So why the focus on foraging? Well, we have to say a bit about spurse. We’re a collective of systems thinkers, and designers who’ve spent the last decade researching how humans and their environments shape each other. We’ve done fieldwork in many remote hunting, fishing and mining communities and along the we’d often all stop to gather a spontaneous meal. This led us to see foraging -- what some of us still remember our grandparents doing -- is neither quaint nor exotic -- it’s how we change from being shoppers to stewards, activist, foodies, and ecologists without realizing it. It’s crucial to transforming us, our perceptions, and our fundamental engagements with the world.
That’s where this book comes in -- it’s our most passionate project -- the culmination of a many years of thinking, testing and doing. And your support is the key to finishing this timely endeavor. Please don’t wait, click on your favorite reward and be part of the future of eating!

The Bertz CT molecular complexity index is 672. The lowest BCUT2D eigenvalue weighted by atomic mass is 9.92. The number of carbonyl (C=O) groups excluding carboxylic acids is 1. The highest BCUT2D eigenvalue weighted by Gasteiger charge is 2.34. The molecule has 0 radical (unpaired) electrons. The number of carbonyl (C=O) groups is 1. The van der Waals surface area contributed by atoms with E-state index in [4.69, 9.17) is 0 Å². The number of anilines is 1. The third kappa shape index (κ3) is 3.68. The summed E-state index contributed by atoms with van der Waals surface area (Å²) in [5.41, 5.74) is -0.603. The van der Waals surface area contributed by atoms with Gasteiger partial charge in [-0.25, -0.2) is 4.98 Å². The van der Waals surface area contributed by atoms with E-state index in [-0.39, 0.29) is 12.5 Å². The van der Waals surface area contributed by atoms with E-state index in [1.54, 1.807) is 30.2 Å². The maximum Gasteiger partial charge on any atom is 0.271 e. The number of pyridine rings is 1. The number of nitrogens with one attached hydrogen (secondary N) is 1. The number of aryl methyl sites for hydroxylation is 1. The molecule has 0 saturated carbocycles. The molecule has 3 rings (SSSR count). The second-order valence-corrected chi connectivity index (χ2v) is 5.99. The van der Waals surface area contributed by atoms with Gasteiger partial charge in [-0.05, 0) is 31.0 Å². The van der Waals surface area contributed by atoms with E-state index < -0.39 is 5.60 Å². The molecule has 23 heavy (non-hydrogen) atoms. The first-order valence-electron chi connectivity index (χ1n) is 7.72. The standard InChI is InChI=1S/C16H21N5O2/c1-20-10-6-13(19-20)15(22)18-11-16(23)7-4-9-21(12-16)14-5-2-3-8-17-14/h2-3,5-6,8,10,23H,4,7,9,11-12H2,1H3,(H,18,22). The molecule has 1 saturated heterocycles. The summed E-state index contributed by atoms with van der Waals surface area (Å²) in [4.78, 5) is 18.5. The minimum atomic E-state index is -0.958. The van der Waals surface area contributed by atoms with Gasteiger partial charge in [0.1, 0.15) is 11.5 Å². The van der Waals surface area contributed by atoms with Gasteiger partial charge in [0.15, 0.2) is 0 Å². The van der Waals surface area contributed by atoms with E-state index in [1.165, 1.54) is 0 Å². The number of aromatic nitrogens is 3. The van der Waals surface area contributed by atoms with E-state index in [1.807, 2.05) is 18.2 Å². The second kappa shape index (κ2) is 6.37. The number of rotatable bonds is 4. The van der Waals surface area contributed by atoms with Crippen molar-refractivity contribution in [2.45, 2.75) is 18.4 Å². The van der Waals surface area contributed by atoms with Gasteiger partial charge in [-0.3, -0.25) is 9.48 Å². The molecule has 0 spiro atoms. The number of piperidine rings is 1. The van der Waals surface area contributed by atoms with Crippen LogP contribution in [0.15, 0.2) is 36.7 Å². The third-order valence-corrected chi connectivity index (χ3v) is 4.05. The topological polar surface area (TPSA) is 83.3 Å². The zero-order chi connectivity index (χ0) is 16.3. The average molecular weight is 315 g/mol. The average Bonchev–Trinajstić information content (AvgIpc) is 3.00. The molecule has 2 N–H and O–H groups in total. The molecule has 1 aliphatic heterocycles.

For us it is in the very words:
EAT: eating is what links us to all life -- when we eat a dandelion growing on our street what has happened to it now happens to us. Our health and its health are linked. Its concerns and ours meet. We can no longer separate our fates.
YOUR: You are not alone as you pick this plant -- others want it (both human and non-human), you have to negotiate, work together -- this means forming a community based on shared concerns (health, sustainability, pleasure...). Not a top down community, or a community in name only, but a co-evolving community of partners.
SIDEWALK: So often we talk about local but we skip over our actual place to get to the parts of our environment we more easily recognize because they are more like products or have been defined for us as important. But this means we are not addressing our actual environment fully. How do we do this? Begin with where you are -- your sidewalks, yards, neighborhoods, and the systems that they are part of -- and pay attention to everything. When this really happens a place comes alive.
!: Lets not forget the thin bit of punctuation! The exclamation mark is there because it has to be as urgent and as it is fun. (It can’t be all doom and gloom). Eat Your Sidewalk! celebrates the excesses that just might come with a less dependent way of life.